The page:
1. At the risk of sounding stupid, could you define "mainline christianity" for me? I have a guess but I'm not sure.

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  3. Another excellent question for which I may not have an answer!

    The term ‘mainline” is used a lot; however, the definition differs depending upon the user. A Google search for “Mainline Christian” that I just made came up with 10,800 hits. In checking about ten of those I found that the term seemed to be used differently.

    From my own perspective, the 16th Century Protestant reformers contended that there had been ecclesiastical continuity with the church of Christ in every age. They traced their own denominations directly back to Jesus and his disciples.

    Today when one hears the term “Mainline” it often refers to specific Protestant denominations which have, for a long time, occupied a central place in American religious life. Those who are in that designation include the United Church of Christ (a union of the former Congregational, Christian, German Evangelical, and German Reformed denominations), the Presbyterian Church, the United Methodist Church, the Evangelical Lutheran Church, the Christian Church/Disciples of Christ, and the American Baptist Church (northern Baptists).

    I may be unique, but when I use the term, I mean those denominations that historical trace their origins and teachings to the earliest Church. Besides the Protestant denominations listed above, I also include the Roman Catholic Church, the Episcopal (Anglican) Church, and the various Orthodox denominations.

    Does that provide any insight into the term?


  4. Thanks Nick. That's kinda what I would have guessed but I wasn't sure. Sorry for making you work so hard to find a definition. I'm going to reread your post and think on it for a bit. I'd love to hear your theories on the relationship of people and the church. If you're of a mind sometime that is.

  5. Ok. Absolutely I think apathy plays a large part in the shifts churches are seeing now. Also, it's amazing how many times while reading random blogs that people have mentioned how that don't feel they need to go to church to sustain their faith.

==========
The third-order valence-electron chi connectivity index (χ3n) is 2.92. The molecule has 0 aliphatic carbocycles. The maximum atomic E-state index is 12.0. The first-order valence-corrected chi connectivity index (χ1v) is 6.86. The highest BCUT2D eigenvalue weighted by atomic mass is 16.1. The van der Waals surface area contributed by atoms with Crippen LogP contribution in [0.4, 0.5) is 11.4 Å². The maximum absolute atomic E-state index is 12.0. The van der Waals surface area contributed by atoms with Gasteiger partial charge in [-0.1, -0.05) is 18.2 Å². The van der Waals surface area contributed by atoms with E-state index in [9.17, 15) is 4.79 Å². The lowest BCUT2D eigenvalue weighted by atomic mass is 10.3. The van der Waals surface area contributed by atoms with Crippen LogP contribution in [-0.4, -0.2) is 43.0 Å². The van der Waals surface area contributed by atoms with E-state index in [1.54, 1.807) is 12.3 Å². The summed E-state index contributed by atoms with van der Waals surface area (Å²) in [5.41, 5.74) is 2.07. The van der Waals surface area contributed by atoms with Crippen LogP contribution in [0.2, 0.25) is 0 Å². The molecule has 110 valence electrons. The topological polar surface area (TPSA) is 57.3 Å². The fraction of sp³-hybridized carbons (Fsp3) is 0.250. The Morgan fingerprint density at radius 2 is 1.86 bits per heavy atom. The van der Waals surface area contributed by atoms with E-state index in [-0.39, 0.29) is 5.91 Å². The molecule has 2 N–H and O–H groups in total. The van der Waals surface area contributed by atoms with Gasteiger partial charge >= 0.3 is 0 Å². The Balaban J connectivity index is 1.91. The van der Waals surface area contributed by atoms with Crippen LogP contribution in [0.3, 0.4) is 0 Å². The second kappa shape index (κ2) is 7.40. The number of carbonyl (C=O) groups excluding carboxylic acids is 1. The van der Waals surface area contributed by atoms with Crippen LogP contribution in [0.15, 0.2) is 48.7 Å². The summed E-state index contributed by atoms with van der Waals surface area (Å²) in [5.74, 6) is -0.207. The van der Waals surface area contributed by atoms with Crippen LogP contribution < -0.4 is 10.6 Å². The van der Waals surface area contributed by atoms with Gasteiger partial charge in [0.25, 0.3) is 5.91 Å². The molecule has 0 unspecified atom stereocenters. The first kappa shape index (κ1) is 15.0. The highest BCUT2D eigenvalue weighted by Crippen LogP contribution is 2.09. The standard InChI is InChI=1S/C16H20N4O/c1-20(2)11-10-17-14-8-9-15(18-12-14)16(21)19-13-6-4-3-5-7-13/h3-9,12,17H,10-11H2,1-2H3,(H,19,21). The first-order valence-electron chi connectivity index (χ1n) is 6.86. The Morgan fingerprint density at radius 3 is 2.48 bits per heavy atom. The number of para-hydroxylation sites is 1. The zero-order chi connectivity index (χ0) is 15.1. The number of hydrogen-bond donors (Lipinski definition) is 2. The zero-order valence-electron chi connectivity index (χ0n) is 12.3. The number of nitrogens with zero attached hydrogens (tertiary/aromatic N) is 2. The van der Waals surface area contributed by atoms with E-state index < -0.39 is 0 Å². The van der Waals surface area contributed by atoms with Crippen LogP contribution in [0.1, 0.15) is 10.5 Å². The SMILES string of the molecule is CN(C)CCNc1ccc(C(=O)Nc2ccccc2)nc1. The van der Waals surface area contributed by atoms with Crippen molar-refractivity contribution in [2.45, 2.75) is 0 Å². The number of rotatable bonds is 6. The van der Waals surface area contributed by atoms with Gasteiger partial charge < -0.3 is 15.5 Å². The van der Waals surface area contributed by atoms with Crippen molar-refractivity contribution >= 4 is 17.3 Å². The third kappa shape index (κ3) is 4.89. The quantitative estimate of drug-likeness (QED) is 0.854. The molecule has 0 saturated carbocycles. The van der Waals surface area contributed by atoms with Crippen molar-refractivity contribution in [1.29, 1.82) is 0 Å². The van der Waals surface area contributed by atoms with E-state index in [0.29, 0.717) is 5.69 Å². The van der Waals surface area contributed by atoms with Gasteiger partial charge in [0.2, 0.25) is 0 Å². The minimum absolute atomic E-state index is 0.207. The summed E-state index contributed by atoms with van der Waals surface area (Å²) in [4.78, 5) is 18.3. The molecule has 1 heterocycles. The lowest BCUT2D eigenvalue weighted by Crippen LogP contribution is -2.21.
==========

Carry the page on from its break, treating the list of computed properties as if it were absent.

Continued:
I think that people are looking to have their needs met in less conventional ways. It's like the Progressive car insurance commercial. You used to have to go out and search out your own quotes. Now they come to you. And churches are not coming to the people. People have always gone to them.
    I've seen churches start offering non-traditional services. Something I think may be successful is multi-tasking. Instead of having a bible study with child care provided, have bible study with a "fit kids" program (kids do physical activities, learn teamwork etc etc) or, have a "fit kids" program and offer bible study for the adults, marriage seminars etc that run concurrently. I could think of a billion ideas but of course I don't have to add in budget and man power. Anyway, I appreciate your blogs and the opportunity to pull myself out of children shuttle duty and do a little thinking!

  6. Sonson, the ideas you suggest are good ones. It’s those types of activities that the non-denominational “mega churches” feature to gain memberships of 4,000 to 10,000. The primary problem I see is that the mega churches have large paid staffs, huge buildings, as well as enormous budgets. Most of the traditional mainline congregations I know can’t afford the financial burden it would take to conduct such programs.

  7. Second opinion for Sonson. Mainliners are like Mammoths, big and doomed.

  8. "Doomed" is OK for Christ’s disciples. Legend says the majority of the original followers of Jesus met frightful deaths.

  9. Well Nick, I'm still trying to figure out how these sorts of sites work. You do remember your 'tiny dancer' don't you? Anyway, I left you a question about the derby party, but now I can't figure out how to go back and check if I ever got a reply? I'm still feeling a bit under the weather, well, down right crappy in fact. I told you in my email, that I'd wade through all the mails ASAP, so here I am working my way down! Great blog site, not that I know WTF a 'blog' is! But it's entertaining reading. Way to go nick!

    g/tiny dancer

  10. Go to the archieve, Tiny Dancer, and down to the first and oldest post. My response is there.